Since the mid 1980s, when credit scores based solely on the credit records of individual consumers were introduced, credit scoring has become an integral part of consumer lending markets. However, the practice has raised concerns about whether it adversely affects minorities or those who rely largely on nontraditional sources of credit.
Under directions from Congress, the Federal Reserve Board studied the effects of credit scoring on credit markets and recently presented the Report to the Congress on Credit Scoring and Its Effects on the Availability and Affordability of Credit.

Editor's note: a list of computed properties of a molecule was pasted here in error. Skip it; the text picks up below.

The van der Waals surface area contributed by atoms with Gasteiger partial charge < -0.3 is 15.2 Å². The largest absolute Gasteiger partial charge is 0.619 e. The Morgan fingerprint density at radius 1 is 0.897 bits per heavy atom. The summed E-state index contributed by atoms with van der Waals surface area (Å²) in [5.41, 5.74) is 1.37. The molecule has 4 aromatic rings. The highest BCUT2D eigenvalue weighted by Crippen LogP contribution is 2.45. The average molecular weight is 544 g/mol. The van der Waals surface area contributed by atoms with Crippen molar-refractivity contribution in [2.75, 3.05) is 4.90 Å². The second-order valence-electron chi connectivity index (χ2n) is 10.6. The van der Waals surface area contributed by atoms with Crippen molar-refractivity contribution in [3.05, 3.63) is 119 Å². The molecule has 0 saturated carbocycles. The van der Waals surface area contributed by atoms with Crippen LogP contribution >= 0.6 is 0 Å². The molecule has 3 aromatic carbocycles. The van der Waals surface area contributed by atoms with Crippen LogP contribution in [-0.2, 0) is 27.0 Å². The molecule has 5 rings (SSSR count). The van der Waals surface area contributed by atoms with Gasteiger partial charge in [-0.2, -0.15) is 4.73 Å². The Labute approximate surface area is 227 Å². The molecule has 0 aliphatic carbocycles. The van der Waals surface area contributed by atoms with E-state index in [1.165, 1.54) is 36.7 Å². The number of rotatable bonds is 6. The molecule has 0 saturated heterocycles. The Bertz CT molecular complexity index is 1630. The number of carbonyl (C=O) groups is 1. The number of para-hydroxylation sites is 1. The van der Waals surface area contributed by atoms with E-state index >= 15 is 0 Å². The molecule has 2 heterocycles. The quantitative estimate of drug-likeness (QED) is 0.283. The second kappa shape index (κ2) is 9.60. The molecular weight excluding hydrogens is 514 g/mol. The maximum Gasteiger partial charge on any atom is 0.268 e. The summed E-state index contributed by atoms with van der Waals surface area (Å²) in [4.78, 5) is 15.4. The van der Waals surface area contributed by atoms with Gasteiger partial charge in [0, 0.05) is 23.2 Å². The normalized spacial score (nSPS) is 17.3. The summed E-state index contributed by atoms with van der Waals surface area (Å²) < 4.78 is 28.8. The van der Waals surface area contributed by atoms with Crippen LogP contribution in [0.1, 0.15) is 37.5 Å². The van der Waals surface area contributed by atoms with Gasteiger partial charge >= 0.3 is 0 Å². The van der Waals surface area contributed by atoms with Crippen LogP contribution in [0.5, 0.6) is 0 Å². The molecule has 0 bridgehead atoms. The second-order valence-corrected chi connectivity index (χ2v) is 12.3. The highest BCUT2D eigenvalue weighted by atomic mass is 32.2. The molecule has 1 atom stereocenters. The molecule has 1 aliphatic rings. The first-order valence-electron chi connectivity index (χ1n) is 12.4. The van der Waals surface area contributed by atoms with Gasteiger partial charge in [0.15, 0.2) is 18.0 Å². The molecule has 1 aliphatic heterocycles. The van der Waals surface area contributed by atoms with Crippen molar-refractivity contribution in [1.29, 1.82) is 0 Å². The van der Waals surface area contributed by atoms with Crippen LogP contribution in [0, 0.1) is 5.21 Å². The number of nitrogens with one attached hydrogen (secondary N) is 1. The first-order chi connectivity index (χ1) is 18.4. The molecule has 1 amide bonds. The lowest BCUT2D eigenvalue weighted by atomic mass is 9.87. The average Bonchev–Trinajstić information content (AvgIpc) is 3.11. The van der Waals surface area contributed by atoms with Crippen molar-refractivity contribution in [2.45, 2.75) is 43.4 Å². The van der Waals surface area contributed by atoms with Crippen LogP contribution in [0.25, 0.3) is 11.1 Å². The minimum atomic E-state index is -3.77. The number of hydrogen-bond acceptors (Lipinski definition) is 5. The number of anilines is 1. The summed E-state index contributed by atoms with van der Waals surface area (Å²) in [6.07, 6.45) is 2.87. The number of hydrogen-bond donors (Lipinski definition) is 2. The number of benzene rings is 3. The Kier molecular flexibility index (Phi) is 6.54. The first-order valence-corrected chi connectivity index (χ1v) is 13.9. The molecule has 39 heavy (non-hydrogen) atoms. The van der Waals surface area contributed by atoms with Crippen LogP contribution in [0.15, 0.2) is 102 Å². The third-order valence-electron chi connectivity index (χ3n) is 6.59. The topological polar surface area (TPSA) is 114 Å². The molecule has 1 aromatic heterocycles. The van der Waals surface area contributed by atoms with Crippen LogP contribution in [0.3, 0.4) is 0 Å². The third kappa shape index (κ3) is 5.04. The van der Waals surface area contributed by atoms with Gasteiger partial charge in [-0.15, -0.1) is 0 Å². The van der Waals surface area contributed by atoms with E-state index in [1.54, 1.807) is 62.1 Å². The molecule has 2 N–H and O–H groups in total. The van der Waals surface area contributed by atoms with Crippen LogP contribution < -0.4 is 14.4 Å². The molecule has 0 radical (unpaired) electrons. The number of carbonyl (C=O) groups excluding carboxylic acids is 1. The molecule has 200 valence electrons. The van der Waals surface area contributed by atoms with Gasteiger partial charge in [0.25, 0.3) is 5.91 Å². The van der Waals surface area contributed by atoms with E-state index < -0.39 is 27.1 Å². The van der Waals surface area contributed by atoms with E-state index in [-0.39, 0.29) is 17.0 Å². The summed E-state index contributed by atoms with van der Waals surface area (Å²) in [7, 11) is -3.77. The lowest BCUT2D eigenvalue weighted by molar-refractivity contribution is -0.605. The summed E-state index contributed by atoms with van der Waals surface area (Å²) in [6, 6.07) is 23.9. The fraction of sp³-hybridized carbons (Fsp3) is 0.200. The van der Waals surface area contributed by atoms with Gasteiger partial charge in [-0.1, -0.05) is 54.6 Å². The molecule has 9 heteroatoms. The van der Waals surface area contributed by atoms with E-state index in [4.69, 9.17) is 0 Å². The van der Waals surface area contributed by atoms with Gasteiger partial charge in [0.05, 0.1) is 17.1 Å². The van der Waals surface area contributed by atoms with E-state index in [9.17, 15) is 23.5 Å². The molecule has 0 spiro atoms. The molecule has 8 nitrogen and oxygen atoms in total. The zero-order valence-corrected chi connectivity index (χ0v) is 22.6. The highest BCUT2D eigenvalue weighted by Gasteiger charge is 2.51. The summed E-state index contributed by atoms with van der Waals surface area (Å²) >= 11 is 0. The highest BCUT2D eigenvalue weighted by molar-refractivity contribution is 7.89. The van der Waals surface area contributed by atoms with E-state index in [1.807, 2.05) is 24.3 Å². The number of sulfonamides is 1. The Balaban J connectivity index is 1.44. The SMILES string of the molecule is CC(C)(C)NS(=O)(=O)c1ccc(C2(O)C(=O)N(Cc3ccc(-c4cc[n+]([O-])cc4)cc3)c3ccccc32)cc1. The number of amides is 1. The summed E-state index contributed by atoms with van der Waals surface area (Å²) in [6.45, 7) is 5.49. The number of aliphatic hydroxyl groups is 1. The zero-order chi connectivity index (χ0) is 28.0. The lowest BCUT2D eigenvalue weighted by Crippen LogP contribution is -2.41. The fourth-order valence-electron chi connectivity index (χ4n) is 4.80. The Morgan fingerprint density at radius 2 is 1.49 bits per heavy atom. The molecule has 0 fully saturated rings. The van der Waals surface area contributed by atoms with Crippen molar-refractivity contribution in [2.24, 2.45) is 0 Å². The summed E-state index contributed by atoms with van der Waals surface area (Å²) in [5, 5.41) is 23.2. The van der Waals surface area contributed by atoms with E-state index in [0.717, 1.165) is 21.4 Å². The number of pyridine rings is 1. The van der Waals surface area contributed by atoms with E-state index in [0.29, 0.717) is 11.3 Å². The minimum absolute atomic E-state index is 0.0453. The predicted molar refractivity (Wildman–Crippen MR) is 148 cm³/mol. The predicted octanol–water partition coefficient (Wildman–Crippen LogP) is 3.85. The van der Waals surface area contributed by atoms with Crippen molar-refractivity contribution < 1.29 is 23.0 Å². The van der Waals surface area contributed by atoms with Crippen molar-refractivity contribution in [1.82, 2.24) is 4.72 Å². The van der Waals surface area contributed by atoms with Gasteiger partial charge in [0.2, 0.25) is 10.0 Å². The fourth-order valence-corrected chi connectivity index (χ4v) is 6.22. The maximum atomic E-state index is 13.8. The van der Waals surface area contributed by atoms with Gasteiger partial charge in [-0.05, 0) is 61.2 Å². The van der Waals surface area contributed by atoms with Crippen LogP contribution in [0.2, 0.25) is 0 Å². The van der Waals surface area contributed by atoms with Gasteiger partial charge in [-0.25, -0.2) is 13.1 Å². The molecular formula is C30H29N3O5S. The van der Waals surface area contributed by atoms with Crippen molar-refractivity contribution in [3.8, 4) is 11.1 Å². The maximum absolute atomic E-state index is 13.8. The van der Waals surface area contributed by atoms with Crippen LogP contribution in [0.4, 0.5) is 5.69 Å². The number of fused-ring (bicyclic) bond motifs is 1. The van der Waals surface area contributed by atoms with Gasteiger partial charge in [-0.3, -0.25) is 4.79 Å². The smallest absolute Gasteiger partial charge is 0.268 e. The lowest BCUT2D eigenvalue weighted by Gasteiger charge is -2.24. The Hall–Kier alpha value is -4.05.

The report concludes, among other findings, that “there is no compelling evidence that any particular demographic group has experienced greater changes in credit availability or affordability than other groups due to scoring.”
Credit scores are only one factor considered in lending decisions. The study does not address how credit scores are weighed relative to other factors considered in lending decisions and whether this weighting differs across demographic groups.
To read the report, visit: www.federalreserve.gov/pubs/reports_other.htm.
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